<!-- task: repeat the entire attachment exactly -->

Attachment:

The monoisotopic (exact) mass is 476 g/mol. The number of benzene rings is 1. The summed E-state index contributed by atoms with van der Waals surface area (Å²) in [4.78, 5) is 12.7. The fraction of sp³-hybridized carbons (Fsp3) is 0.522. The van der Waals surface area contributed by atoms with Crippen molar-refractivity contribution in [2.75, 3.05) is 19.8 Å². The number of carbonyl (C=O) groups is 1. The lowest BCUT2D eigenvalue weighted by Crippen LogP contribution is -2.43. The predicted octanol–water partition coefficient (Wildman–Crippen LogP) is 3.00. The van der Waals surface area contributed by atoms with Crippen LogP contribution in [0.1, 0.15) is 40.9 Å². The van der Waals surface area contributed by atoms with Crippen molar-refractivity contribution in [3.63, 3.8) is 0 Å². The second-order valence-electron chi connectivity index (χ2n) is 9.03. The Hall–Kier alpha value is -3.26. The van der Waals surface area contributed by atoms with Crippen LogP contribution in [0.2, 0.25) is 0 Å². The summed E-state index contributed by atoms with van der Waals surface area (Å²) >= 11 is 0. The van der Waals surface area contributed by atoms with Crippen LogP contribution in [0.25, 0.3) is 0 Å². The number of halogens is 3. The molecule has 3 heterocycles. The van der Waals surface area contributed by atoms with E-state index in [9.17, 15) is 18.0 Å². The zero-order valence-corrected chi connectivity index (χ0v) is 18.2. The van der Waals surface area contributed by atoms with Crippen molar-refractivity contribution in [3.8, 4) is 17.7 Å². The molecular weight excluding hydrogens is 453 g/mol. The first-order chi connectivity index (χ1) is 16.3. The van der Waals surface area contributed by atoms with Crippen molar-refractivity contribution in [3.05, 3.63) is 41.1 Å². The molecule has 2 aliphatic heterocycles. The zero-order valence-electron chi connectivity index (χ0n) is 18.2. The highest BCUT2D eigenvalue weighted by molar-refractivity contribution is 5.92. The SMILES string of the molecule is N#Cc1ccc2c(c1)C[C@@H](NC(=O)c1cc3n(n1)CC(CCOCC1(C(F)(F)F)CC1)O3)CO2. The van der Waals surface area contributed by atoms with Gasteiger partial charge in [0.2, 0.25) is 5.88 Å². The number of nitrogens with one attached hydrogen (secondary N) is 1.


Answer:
The monoisotopic (exact) mass is 476 g/mol. The number of benzene rings is 1. The summed E-state index contributed by atoms with van der Waals surface area (Å²) in [4.78, 5) is 12.7. The fraction of sp³-hybridized carbons (Fsp3) is 0.522. The van der Waals surface area contributed by atoms with Crippen molar-refractivity contribution in [2.75, 3.05) is 19.8 Å². The number of carbonyl (C=O) groups is 1. The lowest BCUT2D eigenvalue weighted by Crippen LogP contribution is -2.43. The predicted octanol–water partition coefficient (Wildman–Crippen LogP) is 3.00. The van der Waals surface area contributed by atoms with Crippen LogP contribution in [0.1, 0.15) is 40.9 Å². The van der Waals surface area contributed by atoms with Crippen molar-refractivity contribution in [3.63, 3.8) is 0 Å². The second-order valence-electron chi connectivity index (χ2n) is 9.03. The Hall–Kier alpha value is -3.26. The van der Waals surface area contributed by atoms with Crippen LogP contribution in [0.2, 0.25) is 0 Å². The summed E-state index contributed by atoms with van der Waals surface area (Å²) >= 11 is 0. The van der Waals surface area contributed by atoms with Crippen LogP contribution in [0.25, 0.3) is 0 Å². The number of halogens is 3. The molecule has 3 heterocycles. The van der Waals surface area contributed by atoms with E-state index in [9.17, 15) is 18.0 Å². The zero-order valence-corrected chi connectivity index (χ0v) is 18.2. The van der Waals surface area contributed by atoms with Crippen molar-refractivity contribution in [3.8, 4) is 17.7 Å². The molecular weight excluding hydrogens is 453 g/mol. The first-order chi connectivity index (χ1) is 16.3. The van der Waals surface area contributed by atoms with Crippen molar-refractivity contribution in [3.05, 3.63) is 41.1 Å². The molecule has 2 aliphatic heterocycles. The zero-order valence-electron chi connectivity index (χ0n) is 18.2. The highest BCUT2D eigenvalue weighted by molar-refractivity contribution is 5.92. The SMILES string of the molecule is N#Cc1ccc2c(c1)C[C@@H](NC(=O)c1cc3n(n1)CC(CCOCC1(C(F)(F)F)CC1)O3)CO2. The van der Waals surface area contributed by atoms with Gasteiger partial charge in [0.2, 0.25) is 5.88 Å². The number of nitrogens with one attached hydrogen (secondary N) is 1.